There is an equity boom exciting investors around the world, and no, it is not happening here in the US.
For those who haven’t looked beyond the aging US bull market, the land of the rising sun is on the rise again. The Nikkei 225 has achieved a string of records recently, notching up 16 consecutive days of advances and rising by as much as 20% this year, ahead of the S&P 500 which is up around 15%.
On November 7, the Japanese equity index reached a 26-year high, although it is still only half of what it was in 1989.
The country has enjoyed a brighter outlook since Shinzo Abe was elected prime minister in 2012 on his ‘Abenomics’ agenda, which is based on the ‘three arrows’ of monetary easing, fiscal stimulus and structural reforms.
Although many economists have doubted the efficacy of Abe’s agenda, the combination of relatively low interest rates and improving earnings growth has allowed Japan to emerge again as one of the more attractive developed markets outside the US.
Stars in the east
This is all well and good, but which managers are best-placed to ride this recovery?
There are just nine Japanese equity funds with a five-year track record available to US investors. So instead of analysing this small pool, we have looked at the whole international equity universe, across market cap and style, to find the 10 funds with the largest exposures to Japan.
Managed by Citywire AAA-rated James H. Shakin and Andrew M. Corry, the $2.7 billion Hartford International Value fund, at 32.7%, has the second largest exposure to Japan of the lot, right behind the $781.7 million JPMorgan International Value fund, which has an allocation of almost 40%.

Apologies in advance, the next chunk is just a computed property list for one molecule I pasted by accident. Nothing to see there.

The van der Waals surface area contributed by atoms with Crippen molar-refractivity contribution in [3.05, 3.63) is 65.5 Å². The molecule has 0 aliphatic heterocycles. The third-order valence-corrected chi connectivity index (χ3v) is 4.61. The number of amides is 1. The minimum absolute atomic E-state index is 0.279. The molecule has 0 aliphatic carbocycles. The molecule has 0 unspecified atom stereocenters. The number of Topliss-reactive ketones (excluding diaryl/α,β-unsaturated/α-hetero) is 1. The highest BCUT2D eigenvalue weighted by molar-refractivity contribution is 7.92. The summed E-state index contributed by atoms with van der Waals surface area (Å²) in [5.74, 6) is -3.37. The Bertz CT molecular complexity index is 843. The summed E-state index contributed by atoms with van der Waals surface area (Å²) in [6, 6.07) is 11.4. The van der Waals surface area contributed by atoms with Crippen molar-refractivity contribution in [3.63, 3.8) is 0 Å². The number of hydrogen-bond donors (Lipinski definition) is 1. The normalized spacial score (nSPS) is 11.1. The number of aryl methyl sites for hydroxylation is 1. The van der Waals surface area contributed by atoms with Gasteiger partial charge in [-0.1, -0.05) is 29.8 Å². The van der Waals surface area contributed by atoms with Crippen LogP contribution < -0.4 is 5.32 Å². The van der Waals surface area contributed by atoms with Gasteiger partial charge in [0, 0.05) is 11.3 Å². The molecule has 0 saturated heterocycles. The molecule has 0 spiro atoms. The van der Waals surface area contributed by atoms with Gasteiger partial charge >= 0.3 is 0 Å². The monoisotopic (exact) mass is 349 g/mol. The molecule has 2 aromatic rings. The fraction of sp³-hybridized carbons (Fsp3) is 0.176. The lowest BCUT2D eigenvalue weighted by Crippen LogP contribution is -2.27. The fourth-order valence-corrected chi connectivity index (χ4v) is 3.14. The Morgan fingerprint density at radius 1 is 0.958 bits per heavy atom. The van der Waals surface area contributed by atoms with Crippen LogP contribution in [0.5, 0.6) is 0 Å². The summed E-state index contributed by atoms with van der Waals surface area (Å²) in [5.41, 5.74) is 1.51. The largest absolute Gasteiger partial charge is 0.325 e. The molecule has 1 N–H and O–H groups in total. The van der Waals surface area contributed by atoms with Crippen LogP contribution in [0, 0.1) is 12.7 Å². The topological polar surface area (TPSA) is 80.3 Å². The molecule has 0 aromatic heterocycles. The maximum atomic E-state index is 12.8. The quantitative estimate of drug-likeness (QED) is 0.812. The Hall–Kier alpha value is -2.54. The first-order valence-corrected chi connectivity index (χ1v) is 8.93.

Shakin and Corry both work at Wellington Management, which subadvises the fund for Hartford. Although the Hartford fund still has Europe as its largest geographical exposure, it is significantly overweight Japan compared with its benchmark, the MSCI EAFE Value index, which has a 23% allocation to country.
The fund has returned 36.9% over the past three years to the end of October, ranking first out of 37 funds tracked by Citywire in the International Multi-Cap Value category over this period.
In their most recent commentary, the managers attributed the fund’s relative performance to security selection, highlighting Japan Steel Works as a top relative performer over the past quarter, with Japanese bank Mitsubishi UFJ Financial also a top-10 holding.
Shakin and Corry also run the $170.5 million Pacific Life’s PF International Value fund, but only took it on in May this year.
It was previously subadvised by JP Morgan Asset Management and was run by Demetris Georghiou and Georgina Perceval Maxwell, among others. They appear on our table as the managers with the highest exposure to Japan.
At 27.7%, the Pacific Life fund has a lower allocation to Japan than either the JP Morgan fund (39.6%) or the Hartford offering (32.7%).
The fund has returned 14.3% over the past three years to the end of October and ranks ninth out of 11 International Large-Cap Value funds tracked by Citywire, lagging both the category average of 17.7% and the MSCI World’s 28.6%.
The fund has returned 19.9% over the past three years to the end of October and ranks 11 out of 37 International Multi-Cap Value funds tracked by Citywire. With a 28.2% allocation to Japan, the fund has a number of Japanese businesses in its top-10 holdings, including Nippon Telegraph & Telephone, Yahoo Japan, Panasonic and Mitsubishi UFJ Financial.